Bruins president Cam Neely said Monday the team “dropped the ball” with its internal review of Mitchell Miller, which ultimately led to the decision to withdraw its offer of a contract to the defender.
Miller, 20, was selected by Arizona in the fourth round of the 2020 draft, but the Coyotes gave up his draft rights for bullying a developmentally disabled black classmate in middle school.
Boston signed Miller to an entry-level contract on Friday, drawing widespread criticism from Bruins players from captain Patrice Bergeron down, as well as from Boston’s fanbase. NHL Commissioner Gary Bettman also chimed in, saying Miller is currently ineligible to play in the league without major changes.
“I’m very upset that we made a lot of people unhappy with our decision,” Neely said. “I am proud of the Bruins organization and what we stand for. And that’s where we failed.”
The offer to Miller was rescinded late Sunday, with Neely saying in a statement the Bruins believed Miller’s behavior was an isolated case and the team had changed course based on new information – specifically that the team was unrelated to the victim Isaiah Meyer-Crothers or spoke to his family.
“We didn’t have enough information,” Neely said. “We could have dug deeper.”
Neely met with Miller, agent
Neely met with Miller, Agent Eustace King and Miller’s mother before signing him. Neely said he shouldn’t have assumed the verification process would also include meeting Meyer-Crothers’ family. When asked why that didn’t happen, Neely said: “That’s a great question. Something I need to find out.”
Neely reiterated that meeting Miller made him feel remorseful and worthy of an opportunity to play in the NHL.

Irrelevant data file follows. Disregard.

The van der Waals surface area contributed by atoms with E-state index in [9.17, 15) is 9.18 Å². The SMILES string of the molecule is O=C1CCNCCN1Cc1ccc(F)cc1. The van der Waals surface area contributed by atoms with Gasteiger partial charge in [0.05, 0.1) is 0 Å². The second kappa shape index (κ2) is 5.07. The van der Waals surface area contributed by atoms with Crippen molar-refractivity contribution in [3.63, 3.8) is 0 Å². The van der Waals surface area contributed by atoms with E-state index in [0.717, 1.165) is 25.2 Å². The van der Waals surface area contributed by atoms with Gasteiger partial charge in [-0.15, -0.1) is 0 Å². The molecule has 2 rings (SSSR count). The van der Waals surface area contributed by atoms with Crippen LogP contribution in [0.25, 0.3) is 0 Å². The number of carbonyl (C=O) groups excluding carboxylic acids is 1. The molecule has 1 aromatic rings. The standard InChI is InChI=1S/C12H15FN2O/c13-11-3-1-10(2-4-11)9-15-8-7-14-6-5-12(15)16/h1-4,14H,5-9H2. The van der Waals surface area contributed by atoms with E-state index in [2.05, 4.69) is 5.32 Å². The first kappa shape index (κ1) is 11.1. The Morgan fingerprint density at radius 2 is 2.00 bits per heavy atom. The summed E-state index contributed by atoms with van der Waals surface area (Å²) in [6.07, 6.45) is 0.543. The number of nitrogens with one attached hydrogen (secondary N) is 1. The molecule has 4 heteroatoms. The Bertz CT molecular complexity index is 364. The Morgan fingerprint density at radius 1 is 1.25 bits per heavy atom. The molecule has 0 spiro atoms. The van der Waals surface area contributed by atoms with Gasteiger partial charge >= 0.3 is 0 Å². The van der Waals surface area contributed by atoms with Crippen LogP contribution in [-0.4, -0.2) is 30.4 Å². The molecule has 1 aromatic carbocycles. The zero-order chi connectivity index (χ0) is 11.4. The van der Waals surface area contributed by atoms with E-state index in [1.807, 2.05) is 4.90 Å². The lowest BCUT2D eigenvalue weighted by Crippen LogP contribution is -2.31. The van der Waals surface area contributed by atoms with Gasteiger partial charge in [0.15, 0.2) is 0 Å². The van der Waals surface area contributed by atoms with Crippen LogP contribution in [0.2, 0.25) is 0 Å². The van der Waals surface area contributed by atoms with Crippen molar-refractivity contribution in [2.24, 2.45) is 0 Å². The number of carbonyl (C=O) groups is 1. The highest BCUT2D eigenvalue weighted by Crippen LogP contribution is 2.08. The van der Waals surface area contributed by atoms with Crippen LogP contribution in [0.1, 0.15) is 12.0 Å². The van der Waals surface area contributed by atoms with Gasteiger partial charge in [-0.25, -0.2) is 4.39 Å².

“I was under the impression that it was a 14-year-old boy who made a really bad decision and did some terrible things,” Neely said. “He is now 20 years old. So I got the impression that he has worked on himself a lot in the last six years. … I believe in second chances and maybe some don’t deserve it.”
Miller pleaded guilty to assault and a violation of the Ohio Safe Schools Act at the age of 14. He and another teenager were accused of tricking Meyer-Crothers into eating a candy push pop after wiping it down in a bathroom urinal, and surveillance video showed them kicking and hitting him.
Meyer-Crothers’ mother Joni told The Arizona Republic that Miller bullied her son and used racial epithets in the second grade.
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Coyotes designed Miller
The Coyotes drafted Miller despite knowing of his 2016 assault conviction. The team parted ways with Miller amid criticism after learning more about the bullying.
Miller sent a letter to all 31 NHL teams confirming what happened and apologizing for his behavior. Joni Meyer-Crothers said Miller never personally apologized to Isaiah or her family except in a court-mandated letter.
“When I was in eighth grade, I made an extremely bad decision and acted very immaturely,” Miller said in a statement. “I bullied one of my classmates. I deeply regret the incident and have apologized to the person. Since the incident, I have a better understanding of the far-reaching consequences of my actions that I failed to recognize and understand almost seven years ago. “
Miller sat out the 2020-21 season before scoring 39 goals with 44 assists for the USHL’s Tri-City in 2021-22. He was named Player and Defenseman of the Year by the USHL after setting league records for goals and points by a defenseman.
Neely apologized again to the Meyer-Crothers family and said he plans to reach out to them.
“It’s something they shouldn’t have to keep going through,” he said. “We could have done a better job, we should have done a better job.”
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